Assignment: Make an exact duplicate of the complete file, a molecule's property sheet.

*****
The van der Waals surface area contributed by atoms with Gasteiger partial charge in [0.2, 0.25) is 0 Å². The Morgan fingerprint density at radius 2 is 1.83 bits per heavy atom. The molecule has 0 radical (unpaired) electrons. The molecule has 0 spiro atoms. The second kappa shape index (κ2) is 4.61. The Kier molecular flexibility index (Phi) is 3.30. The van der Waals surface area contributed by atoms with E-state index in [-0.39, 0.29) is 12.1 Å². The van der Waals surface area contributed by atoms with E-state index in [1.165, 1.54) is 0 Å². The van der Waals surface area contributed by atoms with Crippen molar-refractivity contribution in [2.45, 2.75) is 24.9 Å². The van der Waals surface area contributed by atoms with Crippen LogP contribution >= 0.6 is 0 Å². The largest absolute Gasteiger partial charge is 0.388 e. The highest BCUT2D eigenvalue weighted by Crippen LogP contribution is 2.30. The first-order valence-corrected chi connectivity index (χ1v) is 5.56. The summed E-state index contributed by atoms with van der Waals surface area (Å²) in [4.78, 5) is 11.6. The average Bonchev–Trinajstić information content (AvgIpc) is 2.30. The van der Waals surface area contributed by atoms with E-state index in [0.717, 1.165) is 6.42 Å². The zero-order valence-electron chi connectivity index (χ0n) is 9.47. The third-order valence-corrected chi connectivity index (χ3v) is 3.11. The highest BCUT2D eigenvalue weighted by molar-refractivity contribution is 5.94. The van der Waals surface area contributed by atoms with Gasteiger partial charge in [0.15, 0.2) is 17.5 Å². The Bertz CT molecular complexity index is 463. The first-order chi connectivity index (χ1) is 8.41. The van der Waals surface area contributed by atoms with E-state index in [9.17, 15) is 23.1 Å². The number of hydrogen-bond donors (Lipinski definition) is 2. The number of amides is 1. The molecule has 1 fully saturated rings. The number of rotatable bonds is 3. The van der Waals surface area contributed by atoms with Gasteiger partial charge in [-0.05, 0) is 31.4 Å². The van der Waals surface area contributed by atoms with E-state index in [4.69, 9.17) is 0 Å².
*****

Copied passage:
The van der Waals surface area contributed by atoms with Gasteiger partial charge in [0.2, 0.25) is 0 Å². The Morgan fingerprint density at radius 2 is 1.83 bits per heavy atom. The molecule has 0 radical (unpaired) electrons. The molecule has 0 spiro atoms. The second kappa shape index (κ2) is 4.61. The Kier molecular flexibility index (Phi) is 3.30. The van der Waals surface area contributed by atoms with E-state index in [-0.39, 0.29) is 12.1 Å². The van der Waals surface area contributed by atoms with E-state index in [1.165, 1.54) is 0 Å². The van der Waals surface area contributed by atoms with Crippen molar-refractivity contribution in [2.45, 2.75) is 24.9 Å². The van der Waals surface area contributed by atoms with Crippen LogP contribution >= 0.6 is 0 Å². The largest absolute Gasteiger partial charge is 0.388 e. The highest BCUT2D eigenvalue weighted by Crippen LogP contribution is 2.30. The first-order valence-corrected chi connectivity index (χ1v) is 5.56. The summed E-state index contributed by atoms with van der Waals surface area (Å²) in [4.78, 5) is 11.6. The average Bonchev–Trinajstić information content (AvgIpc) is 2.30. The van der Waals surface area contributed by atoms with E-state index in [0.717, 1.165) is 6.42 Å². The zero-order valence-electron chi connectivity index (χ0n) is 9.47. The third-order valence-corrected chi connectivity index (χ3v) is 3.11. The highest BCUT2D eigenvalue weighted by molar-refractivity contribution is 5.94. The van der Waals surface area contributed by atoms with Gasteiger partial charge in [0.15, 0.2) is 17.5 Å². The Bertz CT molecular complexity index is 463. The first-order chi connectivity index (χ1) is 8.41. The van der Waals surface area contributed by atoms with E-state index in [9.17, 15) is 23.1 Å². The number of hydrogen-bond donors (Lipinski definition) is 2. The number of amides is 1. The molecule has 1 fully saturated rings. The number of rotatable bonds is 3. The van der Waals surface area contributed by atoms with Gasteiger partial charge in [-0.05, 0) is 31.4 Å². The van der Waals surface area contributed by atoms with E-state index in [4.69, 9.17) is 0 Å².